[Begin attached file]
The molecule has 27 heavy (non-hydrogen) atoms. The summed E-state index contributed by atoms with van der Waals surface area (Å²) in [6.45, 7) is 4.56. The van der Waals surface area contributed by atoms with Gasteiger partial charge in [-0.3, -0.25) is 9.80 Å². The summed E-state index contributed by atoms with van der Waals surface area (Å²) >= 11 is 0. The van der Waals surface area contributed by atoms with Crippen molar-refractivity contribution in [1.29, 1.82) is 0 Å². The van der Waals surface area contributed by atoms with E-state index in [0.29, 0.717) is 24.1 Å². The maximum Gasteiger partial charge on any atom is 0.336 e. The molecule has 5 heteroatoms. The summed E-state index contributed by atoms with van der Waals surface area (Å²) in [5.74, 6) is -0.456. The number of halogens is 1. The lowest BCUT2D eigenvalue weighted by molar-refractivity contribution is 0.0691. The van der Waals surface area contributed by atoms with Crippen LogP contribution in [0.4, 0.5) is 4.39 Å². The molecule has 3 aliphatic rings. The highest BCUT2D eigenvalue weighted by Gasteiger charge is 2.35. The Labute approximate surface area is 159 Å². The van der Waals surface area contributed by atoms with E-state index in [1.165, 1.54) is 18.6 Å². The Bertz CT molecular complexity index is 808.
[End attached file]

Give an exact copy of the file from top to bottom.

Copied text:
The molecule has 27 heavy (non-hydrogen) atoms. The summed E-state index contributed by atoms with van der Waals surface area (Å²) in [6.45, 7) is 4.56. The van der Waals surface area contributed by atoms with Gasteiger partial charge in [-0.3, -0.25) is 9.80 Å². The summed E-state index contributed by atoms with van der Waals surface area (Å²) >= 11 is 0. The van der Waals surface area contributed by atoms with Crippen molar-refractivity contribution in [1.29, 1.82) is 0 Å². The van der Waals surface area contributed by atoms with E-state index in [0.29, 0.717) is 24.1 Å². The maximum Gasteiger partial charge on any atom is 0.336 e. The molecule has 5 heteroatoms. The summed E-state index contributed by atoms with van der Waals surface area (Å²) in [5.74, 6) is -0.456. The number of halogens is 1. The lowest BCUT2D eigenvalue weighted by molar-refractivity contribution is 0.0691. The van der Waals surface area contributed by atoms with Crippen LogP contribution in [0.4, 0.5) is 4.39 Å². The molecule has 3 aliphatic rings. The highest BCUT2D eigenvalue weighted by Gasteiger charge is 2.35. The Labute approximate surface area is 159 Å². The van der Waals surface area contributed by atoms with E-state index in [1.165, 1.54) is 18.6 Å². The Bertz CT molecular complexity index is 808.